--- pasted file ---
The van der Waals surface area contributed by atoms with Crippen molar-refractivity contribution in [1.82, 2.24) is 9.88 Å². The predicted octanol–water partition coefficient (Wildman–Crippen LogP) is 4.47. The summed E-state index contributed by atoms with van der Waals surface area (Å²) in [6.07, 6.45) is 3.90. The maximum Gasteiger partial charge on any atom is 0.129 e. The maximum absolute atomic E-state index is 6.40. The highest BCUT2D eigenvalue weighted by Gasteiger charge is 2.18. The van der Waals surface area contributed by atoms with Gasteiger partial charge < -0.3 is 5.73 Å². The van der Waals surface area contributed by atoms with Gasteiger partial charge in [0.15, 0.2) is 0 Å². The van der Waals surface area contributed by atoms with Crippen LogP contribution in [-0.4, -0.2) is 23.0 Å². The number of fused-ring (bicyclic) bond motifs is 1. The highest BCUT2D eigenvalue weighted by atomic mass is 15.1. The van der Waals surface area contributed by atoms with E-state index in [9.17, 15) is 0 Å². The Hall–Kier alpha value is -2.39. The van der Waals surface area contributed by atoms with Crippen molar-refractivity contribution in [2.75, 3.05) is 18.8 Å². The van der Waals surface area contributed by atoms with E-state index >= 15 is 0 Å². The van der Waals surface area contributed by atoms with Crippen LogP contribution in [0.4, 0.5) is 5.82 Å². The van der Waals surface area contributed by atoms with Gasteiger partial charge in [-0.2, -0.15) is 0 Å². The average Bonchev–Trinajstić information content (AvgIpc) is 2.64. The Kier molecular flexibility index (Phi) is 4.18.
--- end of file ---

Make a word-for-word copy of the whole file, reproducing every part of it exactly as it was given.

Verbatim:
The van der Waals surface area contributed by atoms with Crippen molar-refractivity contribution in [1.82, 2.24) is 9.88 Å². The predicted octanol–water partition coefficient (Wildman–Crippen LogP) is 4.47. The summed E-state index contributed by atoms with van der Waals surface area (Å²) in [6.07, 6.45) is 3.90. The maximum Gasteiger partial charge on any atom is 0.129 e. The maximum absolute atomic E-state index is 6.40. The highest BCUT2D eigenvalue weighted by Gasteiger charge is 2.18. The van der Waals surface area contributed by atoms with Gasteiger partial charge < -0.3 is 5.73 Å². The van der Waals surface area contributed by atoms with Gasteiger partial charge in [0.15, 0.2) is 0 Å². The van der Waals surface area contributed by atoms with Crippen LogP contribution in [-0.4, -0.2) is 23.0 Å². The number of fused-ring (bicyclic) bond motifs is 1. The highest BCUT2D eigenvalue weighted by atomic mass is 15.1. The van der Waals surface area contributed by atoms with E-state index in [9.17, 15) is 0 Å². The Hall–Kier alpha value is -2.39. The van der Waals surface area contributed by atoms with Crippen molar-refractivity contribution in [2.75, 3.05) is 18.8 Å². The van der Waals surface area contributed by atoms with E-state index >= 15 is 0 Å². The van der Waals surface area contributed by atoms with Crippen LogP contribution in [0.4, 0.5) is 5.82 Å². The van der Waals surface area contributed by atoms with Gasteiger partial charge in [-0.2, -0.15) is 0 Å². The average Bonchev–Trinajstić information content (AvgIpc) is 2.64. The Kier molecular flexibility index (Phi) is 4.18.